There wouldn’t be so many most experienced folks (with no interest in marketing a certain story) preferring concepts of sources, amplification and speakers which don’t have the best reputation of being most neutral.

    However, this doesn’t mean, coloration is a virtue itself and anywhere. People just should not cheat themselves about something like neutrality, which not even the designers of their products and the engineers of their recordings honestly claim.

  3. Defining personalities includes liking the performers,too. I’ve enjoyed many, many years of Van Morrison’s music, including seeing him live in 2018 (first time, great time). But he seems to have lost it with his COVID singles and his new album. If he’s really anti-Semitic, I am out. Far cry from, When Will I Ever Learn to Live in God days.
    Fat Rat, tx for tip on Doobies sound quality on compilation. I’ll check it out.

  4. PS Audio states: “PS Audio amps bring the real sound of music to any type of speaker, any size system.” In terms of personality, isn’t “real” what most of us are pursuing? Assuming the music is well-recorded, I want neutrality, transparency, resolution and natural dynamic response in my playback system, to allow “the real sound of music” to come through, not a designer-flavored hyped-up or sweetened rendition of the original sound. I want the personality to come from the recording, not the playback gear.

    1. Joseph,
      From my experience in audio retail & set-up I would suggest that what most people want, more than accuracy, from their home audio rig is primarily a ‘pleasing’ sound enveloping them & if this requires a little, or a little more, colouration then so be it.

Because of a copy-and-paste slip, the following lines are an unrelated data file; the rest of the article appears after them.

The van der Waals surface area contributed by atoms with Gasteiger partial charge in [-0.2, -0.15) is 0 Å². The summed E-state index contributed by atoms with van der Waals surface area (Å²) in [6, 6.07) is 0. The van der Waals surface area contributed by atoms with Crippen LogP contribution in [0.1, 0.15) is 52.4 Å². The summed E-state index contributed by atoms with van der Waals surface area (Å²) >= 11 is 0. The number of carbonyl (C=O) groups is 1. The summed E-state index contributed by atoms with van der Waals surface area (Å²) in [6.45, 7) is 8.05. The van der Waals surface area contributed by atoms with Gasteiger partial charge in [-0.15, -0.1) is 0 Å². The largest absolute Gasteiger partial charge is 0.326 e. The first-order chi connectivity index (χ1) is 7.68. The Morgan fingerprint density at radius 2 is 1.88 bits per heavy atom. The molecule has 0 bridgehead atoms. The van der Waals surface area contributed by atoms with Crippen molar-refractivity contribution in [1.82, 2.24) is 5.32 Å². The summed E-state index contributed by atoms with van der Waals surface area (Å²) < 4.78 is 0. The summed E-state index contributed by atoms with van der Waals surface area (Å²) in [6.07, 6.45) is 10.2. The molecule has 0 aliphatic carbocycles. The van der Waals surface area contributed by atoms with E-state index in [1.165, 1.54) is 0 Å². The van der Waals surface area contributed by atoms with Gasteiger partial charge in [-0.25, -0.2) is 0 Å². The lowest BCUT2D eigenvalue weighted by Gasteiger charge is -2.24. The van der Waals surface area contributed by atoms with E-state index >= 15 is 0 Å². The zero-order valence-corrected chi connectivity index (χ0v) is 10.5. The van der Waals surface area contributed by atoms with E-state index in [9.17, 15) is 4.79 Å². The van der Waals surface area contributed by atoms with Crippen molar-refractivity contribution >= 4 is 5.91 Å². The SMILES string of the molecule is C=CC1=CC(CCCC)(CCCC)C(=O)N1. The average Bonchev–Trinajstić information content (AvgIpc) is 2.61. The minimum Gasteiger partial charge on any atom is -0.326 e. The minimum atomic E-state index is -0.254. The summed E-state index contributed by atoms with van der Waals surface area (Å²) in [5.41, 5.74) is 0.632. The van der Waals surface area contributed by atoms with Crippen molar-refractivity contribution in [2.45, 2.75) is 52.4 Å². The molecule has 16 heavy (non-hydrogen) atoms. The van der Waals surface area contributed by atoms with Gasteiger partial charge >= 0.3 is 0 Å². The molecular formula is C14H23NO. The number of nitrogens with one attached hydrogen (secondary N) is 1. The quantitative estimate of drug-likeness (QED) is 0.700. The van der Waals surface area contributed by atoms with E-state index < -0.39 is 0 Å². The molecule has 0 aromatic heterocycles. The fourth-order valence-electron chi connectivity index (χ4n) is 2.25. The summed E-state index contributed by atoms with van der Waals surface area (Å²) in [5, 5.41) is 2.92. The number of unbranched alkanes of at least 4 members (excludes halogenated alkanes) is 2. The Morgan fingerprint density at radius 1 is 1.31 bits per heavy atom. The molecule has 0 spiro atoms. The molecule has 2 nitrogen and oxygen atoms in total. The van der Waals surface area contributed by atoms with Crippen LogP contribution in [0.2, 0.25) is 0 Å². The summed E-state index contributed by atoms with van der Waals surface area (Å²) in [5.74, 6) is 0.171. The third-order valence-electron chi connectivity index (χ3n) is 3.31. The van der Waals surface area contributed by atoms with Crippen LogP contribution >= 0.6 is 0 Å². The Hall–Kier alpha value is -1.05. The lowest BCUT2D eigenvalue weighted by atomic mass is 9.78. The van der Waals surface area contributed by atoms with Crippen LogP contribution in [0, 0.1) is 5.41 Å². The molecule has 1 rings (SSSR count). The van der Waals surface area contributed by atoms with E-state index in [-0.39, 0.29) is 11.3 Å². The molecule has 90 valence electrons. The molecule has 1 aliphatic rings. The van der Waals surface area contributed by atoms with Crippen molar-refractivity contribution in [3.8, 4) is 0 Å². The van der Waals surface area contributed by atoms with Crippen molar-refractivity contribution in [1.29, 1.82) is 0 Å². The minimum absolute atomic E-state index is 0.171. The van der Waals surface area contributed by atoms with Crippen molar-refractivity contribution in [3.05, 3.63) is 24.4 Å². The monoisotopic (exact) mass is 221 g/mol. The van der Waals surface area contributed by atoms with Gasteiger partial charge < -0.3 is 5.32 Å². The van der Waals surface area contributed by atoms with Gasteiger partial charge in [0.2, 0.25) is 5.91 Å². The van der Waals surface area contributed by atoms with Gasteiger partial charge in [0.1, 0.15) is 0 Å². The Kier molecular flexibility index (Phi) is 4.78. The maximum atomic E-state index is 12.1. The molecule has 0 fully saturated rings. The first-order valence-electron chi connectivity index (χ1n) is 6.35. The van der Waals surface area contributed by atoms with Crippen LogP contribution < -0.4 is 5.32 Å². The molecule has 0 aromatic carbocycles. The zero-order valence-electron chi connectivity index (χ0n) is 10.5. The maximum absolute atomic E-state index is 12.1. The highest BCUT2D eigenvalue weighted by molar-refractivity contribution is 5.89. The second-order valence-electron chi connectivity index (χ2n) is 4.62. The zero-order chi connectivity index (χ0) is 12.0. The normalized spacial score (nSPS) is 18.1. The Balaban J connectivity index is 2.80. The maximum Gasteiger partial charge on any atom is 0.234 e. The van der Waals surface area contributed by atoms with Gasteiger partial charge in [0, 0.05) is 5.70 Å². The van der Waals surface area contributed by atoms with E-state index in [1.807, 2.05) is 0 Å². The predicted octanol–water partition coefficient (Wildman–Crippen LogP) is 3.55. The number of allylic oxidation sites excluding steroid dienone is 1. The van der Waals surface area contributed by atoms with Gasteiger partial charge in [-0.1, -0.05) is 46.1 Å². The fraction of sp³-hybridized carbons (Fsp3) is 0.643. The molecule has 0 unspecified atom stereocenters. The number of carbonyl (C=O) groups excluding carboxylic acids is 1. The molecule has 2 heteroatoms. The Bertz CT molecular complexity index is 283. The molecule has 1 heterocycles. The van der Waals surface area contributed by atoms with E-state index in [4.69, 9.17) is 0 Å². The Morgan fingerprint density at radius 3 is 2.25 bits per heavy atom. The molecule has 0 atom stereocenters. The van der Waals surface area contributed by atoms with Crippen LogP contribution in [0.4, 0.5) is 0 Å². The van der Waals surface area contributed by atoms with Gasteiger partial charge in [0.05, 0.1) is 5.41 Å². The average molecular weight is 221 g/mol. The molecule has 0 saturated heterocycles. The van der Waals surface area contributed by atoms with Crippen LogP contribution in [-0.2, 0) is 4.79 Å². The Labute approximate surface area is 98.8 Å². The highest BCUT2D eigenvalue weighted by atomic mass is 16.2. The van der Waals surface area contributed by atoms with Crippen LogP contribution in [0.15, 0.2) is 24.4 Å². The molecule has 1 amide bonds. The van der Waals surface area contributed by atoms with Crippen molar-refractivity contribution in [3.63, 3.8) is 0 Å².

However YMMV & each to their own, since audio is so subjective.

      1. To me “real” is both accurate and pleasing. If it is not accurate it is not real. The reason I like PS Audio products is that I regard them as well balanced, neutral, transparent, accurate, resolving–true to the original music. The BHK Signature preamp with the right tubes, for example, is utterly transparent in my system. It does not impose a sound signature on the source signal, at least to my ears. The whole point of Paul’s Octave project is to record sound as close as possible to how it sounds in real life. To reproduce that accurately recorded sound requires a system that does not add sonics, but preserves the original sonics. If you like to change the original sonics, by all means, season to suit your taste buds.

  5. So the take away from today’s post is that anything in the audio record/playback area is subject to some designers or engineers influence. (Then add in the individual listening area so everyone can have some culpability) Deciding what is most transparent or true becomes one of the most subjective decisions in the world of audio today. If you’re a ‘layman’ What do you judge against?

    Concerning audio…. Do you compromise? Do you continue to chase your tail? Is it a never ending quest? Is there always something else out there that sounds better? Are you in control of the whole process from recording to playback on equipment of your own design?